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© Courtesy of the artist & Natasha Akhmerova’s Barbarian Art Gallery

Promenadengasse 19
8001 Zurich
March 8th, 2013 - April 13th, 2013
Opening: March 7th, 2013 6:30 PM - 9:30 PM

+41 44 280 45 45
Wed-Thu 12-5 or by appointment


Natasha Akhmerova and the Barbarian Art Gallery are pleased to announce the first solo show by Natacha Ivanova in Switzerland. Under the title GAME ROOM the artist exhibits the eponymous quadriptych together with a selection of other large-scale canvases painted between 2008 and 2012.

Natacha Ivanova’s work has a number of strength on different levels. Viewers immediately recognize her uncontestable mastery of color and composition. Further to this the observers acknowledge Ivanova’s thematic development, which is marked by multiple layers of references. Her symbolisms produce a powerful theatricality: Images of animals – as horses, swans, owls and dears – as well as sensual women heroines become the main characters in her pictures.

“I create bold experiments with female sensuality and sexuality, in many respects, my works conveys secret confessions and stories about my life, which is partly why I lend my characters my own qualities and features”.

In Game Room - a neo Soviet painting populated by swans, Nazi snipers, a nurse, an athlete and other referential images - the artist portraits herself in the center of the painting as a sculptural Easter European swimmer holding in her hands a large Nevaliachka, this lead-bottomed Russian doll that rolls right back up when she’s knocked down.

The women portrayed by Natacha generally reveal the contradiction of female nature. They are beautiful and sensual, strong and dangerous, calm and headstrong. Their cold beauty recalls the reversibility of the heroines of Alfred Hitchcock and David Lynch. This relation to modern and contemporary cinema is unveiled also by Natacha’s asymmetrical manner of expression:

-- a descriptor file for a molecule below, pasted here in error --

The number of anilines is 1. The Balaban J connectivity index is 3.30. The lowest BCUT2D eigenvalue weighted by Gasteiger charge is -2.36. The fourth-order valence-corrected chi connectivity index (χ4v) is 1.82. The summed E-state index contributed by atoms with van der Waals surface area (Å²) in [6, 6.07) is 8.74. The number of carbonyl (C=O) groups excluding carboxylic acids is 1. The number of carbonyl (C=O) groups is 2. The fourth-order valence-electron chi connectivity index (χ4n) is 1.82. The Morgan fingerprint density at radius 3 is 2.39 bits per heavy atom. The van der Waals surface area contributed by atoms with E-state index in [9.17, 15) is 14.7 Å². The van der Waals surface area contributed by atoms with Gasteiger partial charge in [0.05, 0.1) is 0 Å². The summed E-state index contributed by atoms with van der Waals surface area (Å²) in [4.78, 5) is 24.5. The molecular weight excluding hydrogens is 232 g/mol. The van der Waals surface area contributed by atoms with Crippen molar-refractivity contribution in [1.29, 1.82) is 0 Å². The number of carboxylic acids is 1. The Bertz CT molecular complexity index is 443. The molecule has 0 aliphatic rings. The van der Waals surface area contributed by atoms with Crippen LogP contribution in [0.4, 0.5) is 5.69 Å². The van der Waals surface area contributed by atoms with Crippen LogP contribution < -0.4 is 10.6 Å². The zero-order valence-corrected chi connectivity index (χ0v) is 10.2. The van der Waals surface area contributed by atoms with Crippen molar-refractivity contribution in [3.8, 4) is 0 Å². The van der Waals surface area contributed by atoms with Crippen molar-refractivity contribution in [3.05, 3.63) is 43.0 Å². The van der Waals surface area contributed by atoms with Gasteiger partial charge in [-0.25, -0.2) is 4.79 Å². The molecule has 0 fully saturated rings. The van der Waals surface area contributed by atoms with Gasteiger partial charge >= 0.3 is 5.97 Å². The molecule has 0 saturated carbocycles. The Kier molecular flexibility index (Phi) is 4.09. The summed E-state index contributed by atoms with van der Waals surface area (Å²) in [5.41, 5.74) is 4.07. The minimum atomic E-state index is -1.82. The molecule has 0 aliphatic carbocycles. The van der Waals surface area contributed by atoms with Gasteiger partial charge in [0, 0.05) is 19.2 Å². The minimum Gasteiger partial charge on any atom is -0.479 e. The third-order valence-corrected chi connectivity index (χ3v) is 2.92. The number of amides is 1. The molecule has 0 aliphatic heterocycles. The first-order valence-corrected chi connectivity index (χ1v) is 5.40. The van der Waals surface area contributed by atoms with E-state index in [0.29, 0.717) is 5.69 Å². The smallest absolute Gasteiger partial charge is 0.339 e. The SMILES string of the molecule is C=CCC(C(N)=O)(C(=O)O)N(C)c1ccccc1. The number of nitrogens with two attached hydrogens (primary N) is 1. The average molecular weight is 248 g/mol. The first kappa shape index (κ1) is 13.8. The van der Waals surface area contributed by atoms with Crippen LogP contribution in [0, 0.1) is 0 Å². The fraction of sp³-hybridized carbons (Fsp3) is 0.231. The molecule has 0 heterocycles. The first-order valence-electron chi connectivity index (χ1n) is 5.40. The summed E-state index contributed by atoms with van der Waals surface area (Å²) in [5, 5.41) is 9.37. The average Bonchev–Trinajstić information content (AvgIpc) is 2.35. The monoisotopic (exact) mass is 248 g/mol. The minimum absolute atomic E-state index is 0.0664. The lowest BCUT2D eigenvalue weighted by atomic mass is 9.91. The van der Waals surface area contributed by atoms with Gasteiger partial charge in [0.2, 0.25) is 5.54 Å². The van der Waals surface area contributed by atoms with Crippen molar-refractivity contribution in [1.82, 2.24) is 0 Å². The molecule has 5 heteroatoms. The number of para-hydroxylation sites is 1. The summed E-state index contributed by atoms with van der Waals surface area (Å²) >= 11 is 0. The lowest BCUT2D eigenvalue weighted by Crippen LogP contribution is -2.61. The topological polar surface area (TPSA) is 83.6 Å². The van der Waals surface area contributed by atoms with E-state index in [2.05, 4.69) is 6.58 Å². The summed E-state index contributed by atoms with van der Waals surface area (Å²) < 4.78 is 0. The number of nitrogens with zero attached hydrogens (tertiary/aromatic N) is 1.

“I am free to abandon the classical rules of composition, I have developed an asymmetry inspired by the modern cinema, Andrey Tarkovsky, Alfred Hitchcock and Ingmar Bergman have all had a strong influcence”.

Natacha Ivanova frequently perpetuates a theme throughout a number of canvases. “A very large format is always an event, a decision, the act which calls for the most courage from an artist. It’s like talking out loud”.

More than 50 imitation nurses posed for the amazing Nurses triptych. You can recognize the artist, one of her gallerists, one of her collectors, etc. Each woman is a real portrait, captured live, a lengthy process combining analysis and light, painting and alchemy of encounter. Almost seventy women posed for many long hours in the studio in old Paris. Natasha decided to remove almost thirty of them, “to keep just the most alive, the most personal, and the most beautiful. […] Their [apparent] identity as nurses is more a symbol than a function, a reference to sacrifice and eroticism, to the gift and its mystery”.

As a true portraitist Ivanova restores to the painting medium its most ancient and noble functions. Her complex scenes combine mythological and modern references celebrating the womanhood with all its enigmas.

Natacha Ivanova (*1975 St. Petersburg, lives and works in Geneva) started her first art courses at the age of six at the Hermitage Accademy in St. Petersburg. Later she graduated from the School of Fine Arts in St. Petersburg and the Ecole des Beaux Arts in Paris. Her work has been exhibited in solo shows at the NK Gallery in Antwerp in 2013, at the Cueto Project in New York in 2011 and 2008, at the Galerie Valérie Cueto in Paris in 2006, as well as at the Jerwood Foundation in London in 2005.

She has had an impressive price-winning career in France, including the 2006 Académie des Beaux Arts Dumas-Miller Prize and the Special Grand Jury Prize of the Paul-Louis Weller Portrait Competition in 1999. Her works find space in prestigious private and public collections, as at the Thomas Olbricht Collection, The Swiss Art Institution in Mannheim, and the Michael D. Maloney Collection in Texas.

Alessandra Ruggieri De Micheli